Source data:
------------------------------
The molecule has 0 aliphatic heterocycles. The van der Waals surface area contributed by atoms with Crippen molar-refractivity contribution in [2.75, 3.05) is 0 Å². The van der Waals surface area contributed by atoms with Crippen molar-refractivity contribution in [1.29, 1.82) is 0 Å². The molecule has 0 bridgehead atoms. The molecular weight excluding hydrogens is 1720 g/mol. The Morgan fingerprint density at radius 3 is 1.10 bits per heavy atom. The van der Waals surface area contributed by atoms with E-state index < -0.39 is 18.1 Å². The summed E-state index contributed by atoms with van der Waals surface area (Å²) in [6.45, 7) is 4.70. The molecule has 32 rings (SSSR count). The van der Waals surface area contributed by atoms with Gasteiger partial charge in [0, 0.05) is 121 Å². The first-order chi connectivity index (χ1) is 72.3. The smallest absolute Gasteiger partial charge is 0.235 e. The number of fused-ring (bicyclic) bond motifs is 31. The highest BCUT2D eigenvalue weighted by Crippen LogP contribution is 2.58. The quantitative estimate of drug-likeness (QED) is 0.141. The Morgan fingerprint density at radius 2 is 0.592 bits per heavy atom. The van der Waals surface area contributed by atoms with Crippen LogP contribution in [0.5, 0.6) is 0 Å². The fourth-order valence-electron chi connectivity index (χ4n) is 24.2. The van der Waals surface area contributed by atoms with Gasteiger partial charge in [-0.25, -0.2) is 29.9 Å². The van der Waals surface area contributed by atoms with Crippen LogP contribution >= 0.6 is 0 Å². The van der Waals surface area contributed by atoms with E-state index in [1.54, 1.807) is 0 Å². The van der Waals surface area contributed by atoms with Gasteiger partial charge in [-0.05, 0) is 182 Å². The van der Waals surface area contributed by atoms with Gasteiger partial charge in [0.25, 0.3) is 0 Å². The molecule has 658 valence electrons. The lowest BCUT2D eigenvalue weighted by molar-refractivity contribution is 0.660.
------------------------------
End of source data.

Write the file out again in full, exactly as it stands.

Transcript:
The molecule has 0 aliphatic heterocycles. The van der Waals surface area contributed by atoms with Crippen molar-refractivity contribution in [2.75, 3.05) is 0 Å². The van der Waals surface area contributed by atoms with Crippen molar-refractivity contribution in [1.29, 1.82) is 0 Å². The molecule has 0 bridgehead atoms. The molecular weight excluding hydrogens is 1720 g/mol. The Morgan fingerprint density at radius 3 is 1.10 bits per heavy atom. The van der Waals surface area contributed by atoms with E-state index < -0.39 is 18.1 Å². The summed E-state index contributed by atoms with van der Waals surface area (Å²) in [6.45, 7) is 4.70. The molecule has 32 rings (SSSR count). The van der Waals surface area contributed by atoms with Gasteiger partial charge in [0, 0.05) is 121 Å². The first-order chi connectivity index (χ1) is 72.3. The smallest absolute Gasteiger partial charge is 0.235 e. The number of fused-ring (bicyclic) bond motifs is 31. The highest BCUT2D eigenvalue weighted by Crippen LogP contribution is 2.58. The quantitative estimate of drug-likeness (QED) is 0.141. The Morgan fingerprint density at radius 2 is 0.592 bits per heavy atom. The van der Waals surface area contributed by atoms with Crippen LogP contribution in [0.5, 0.6) is 0 Å². The fourth-order valence-electron chi connectivity index (χ4n) is 24.2. The van der Waals surface area contributed by atoms with Gasteiger partial charge in [-0.25, -0.2) is 29.9 Å². The van der Waals surface area contributed by atoms with Crippen LogP contribution >= 0.6 is 0 Å². The van der Waals surface area contributed by atoms with E-state index in [1.54, 1.807) is 0 Å². The van der Waals surface area contributed by atoms with Gasteiger partial charge in [-0.05, 0) is 182 Å². The van der Waals surface area contributed by atoms with Gasteiger partial charge in [0.25, 0.3) is 0 Å². The molecule has 658 valence electrons. The lowest BCUT2D eigenvalue weighted by molar-refractivity contribution is 0.660.